The most recent issues of the journal are available in print only, older issues (1976 - 2020) are digitized and available online (see below). To subscribe to NABB, become a member - a NABB subscription is one of the benefits of joining the Association! Each issue contains a wealth of engaging information that will keep subscribers abreast of the latest in American bird banding news. Topics include:
» Selected educational sources on special techniques, i.e., refined aging & sexing of birds
» Seasonal/regional reports & updates from banding stations; significant recoveries
» Announcements for banding training/certification sessions; meetings, festivals & other events
» Reports on original research by banders
» Reviews of current books in the fields of bird ecology & behavior relevant to banding
» Opinion pieces on ornithological issues
» Accounts of the work of banders in the region
» Basics of banding, netting, & trapping
» Reviews of research papers - modern as well as historical - pertaining to banding birds
» "How to" articles on making & using banding equipment
» "Bander's Marketplace" for buying/selling banding gear
We welcome original research manuscripts involving marked/banded/tagged birds, as well as molt, morphometrics, plumages, capture techniques, and notable ornithological discoveries. The guidelines below apply to manuscripts - less formal guidelines apply to other journal sections (book reviews, reports, etc).
Abstracts of selected NABB papers may be found in: Ornithological Worldwide Literature (OWL)
OWL is a compilation of citations and abstracts from the worldwide scientific literature that pertain to ornithology. Most importan is its coverage of the 'grey' literature, which are not abstracted by commercial databases. Click button below to search NABB abstracts in a new window:
Back issues of NABB are $5.00. Please contact:
Specify which issue(s) you want and the postal address to which they should be sent.
After it confirmed the issues are available you can pay using the WBBA donate feature.
Guidelines for Publishing in NABB
(click on the PDF icon)
Become a member & subscribe
to NABB today!
Some exemplary NABB articles from across the years:
>> A Simple, Inexpensive, and Mass-Producible Research Blind. Vol. 22 I, 1997; pgs. 18-21. Patrick E. Lederle, Mark C. Nelson, James L. Boone.
>> Seasonal Weight Changes in Barred Owls by Sex. Vol. 45 III,
2020; pgs. 106-111. Jamie M. Acker.
>> "That" Future of Passerine Banding. Vol. 1 I, 1976; pg 35. Karl E.
>> MAPS (Monitoring Avian Productivity andSurvivorship) Data
Provide Inferences on Demographic Drivers of Population Trends
for 158 Species of North American Landbirds. Vol. 41 I, 2016; pages
12-19. Steven K. Albert, David F. DeSante, Danielle R. Kaschube, and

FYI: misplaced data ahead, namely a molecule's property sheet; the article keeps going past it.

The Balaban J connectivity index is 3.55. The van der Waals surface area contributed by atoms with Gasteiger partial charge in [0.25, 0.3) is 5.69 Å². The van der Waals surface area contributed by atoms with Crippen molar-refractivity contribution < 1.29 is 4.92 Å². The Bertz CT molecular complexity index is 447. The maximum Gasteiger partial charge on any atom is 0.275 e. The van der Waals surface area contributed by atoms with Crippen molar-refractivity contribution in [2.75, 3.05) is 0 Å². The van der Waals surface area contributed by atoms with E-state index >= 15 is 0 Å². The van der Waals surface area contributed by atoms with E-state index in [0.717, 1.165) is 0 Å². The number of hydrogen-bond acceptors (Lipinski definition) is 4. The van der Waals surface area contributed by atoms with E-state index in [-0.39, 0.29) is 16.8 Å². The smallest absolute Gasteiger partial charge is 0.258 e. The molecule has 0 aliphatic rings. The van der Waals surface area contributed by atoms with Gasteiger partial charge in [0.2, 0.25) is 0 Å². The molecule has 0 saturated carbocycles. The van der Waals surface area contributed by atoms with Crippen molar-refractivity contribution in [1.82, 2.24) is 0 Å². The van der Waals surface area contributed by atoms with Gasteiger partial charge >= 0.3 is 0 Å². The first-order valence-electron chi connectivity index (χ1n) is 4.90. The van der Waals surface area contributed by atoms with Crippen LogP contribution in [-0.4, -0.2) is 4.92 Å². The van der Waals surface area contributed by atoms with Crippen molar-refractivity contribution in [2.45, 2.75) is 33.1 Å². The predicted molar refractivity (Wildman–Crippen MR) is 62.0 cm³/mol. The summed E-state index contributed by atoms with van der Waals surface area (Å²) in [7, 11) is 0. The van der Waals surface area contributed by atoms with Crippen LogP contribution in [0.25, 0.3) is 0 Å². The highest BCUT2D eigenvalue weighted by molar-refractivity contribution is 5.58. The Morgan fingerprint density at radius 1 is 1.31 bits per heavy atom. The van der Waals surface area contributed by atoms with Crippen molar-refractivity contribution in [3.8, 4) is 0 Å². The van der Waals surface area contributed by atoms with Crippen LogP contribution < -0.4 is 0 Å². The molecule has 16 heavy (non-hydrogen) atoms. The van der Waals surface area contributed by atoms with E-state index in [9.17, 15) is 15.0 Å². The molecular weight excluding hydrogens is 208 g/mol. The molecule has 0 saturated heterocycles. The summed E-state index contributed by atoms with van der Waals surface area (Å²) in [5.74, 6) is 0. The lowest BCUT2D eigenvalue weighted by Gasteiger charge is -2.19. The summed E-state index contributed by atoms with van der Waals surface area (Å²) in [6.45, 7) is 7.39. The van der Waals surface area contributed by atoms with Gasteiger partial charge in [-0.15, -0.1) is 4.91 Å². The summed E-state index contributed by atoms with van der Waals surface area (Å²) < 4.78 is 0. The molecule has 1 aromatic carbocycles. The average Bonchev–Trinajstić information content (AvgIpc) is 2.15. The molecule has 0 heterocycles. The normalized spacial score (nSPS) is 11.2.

James F. Saracco.
>> Extra-territorial movements by Eastern Whip-poor-wills. Vol. 41 III, 2016; pgs 97-102. Pamela Hunt.
>> First Evidence That Paired Roseate Terns Travel Together During Spring Migration. Vol. 42 III, 2017; pgs 60-62. Jeffrey A. Spendelow, Gabriel Lugo
>> Disappearance of a Northern Cardinal's eggs from an American Robin's Nest: Interpretation of an old photo in North American Bird Bander. Vol. 40-41 IV & I, 2015-2016; pgs. 21-23. Spencer G. Sealy, Todd J. Underwood.
>> Possible Pitfalls in Museum Specimen Data. Vol. 1 I, 1976; pgs 20-21. Mary H. Clench.
>> New Longevity Record for Harlequin Duck more than 20 Years. Cyndi M. Smith, John Ashley, R. Ian Goudie, Constance M. Smith. Vol. 42 III, 2017; pgs 72-74.
>> A Study of Radio-Equipped Flickers. Vol. 5 II, 1980; pgs 47-50. W.C. Royall, Jr., O.E. Bray.
>> To Catch A Clapper Rail - Twice. Vol. 8 IV, 1983; pgs 144-148. Richard Zembal, Barbara W. Massey.
>> A Technique for Making Custom-Sized Colored Plastic Bird Bands. Vol. 8 IV, 1983; pgs 138-139. Betsy Trent Thomas.
>> Recent Literature - Compiled by C.J. Ralph. Vol. 45 III, 2020; pgs. 124-129. Various Contributors.
The content of NABB volumes 1 - 45 (1976 - 2020) is available online through the Searchable Ornithological Research Archive (SORA) - click the button below to open the NABB archives in a new window:
"A good ornithologist should be able to distinguish birds by their air as well as by their colors and shape; on the ground as well as on the wing, and in the bush as well as in the hand. For, though it must not be said that every species of birds has a manner peculiar to itself, yet there is somewhat, in most genera at least, that at first sight discriminates them and enables a judicious observer to pronounce upon them with some certainty." - Gilbert White, The Natural History of Selborne (1829)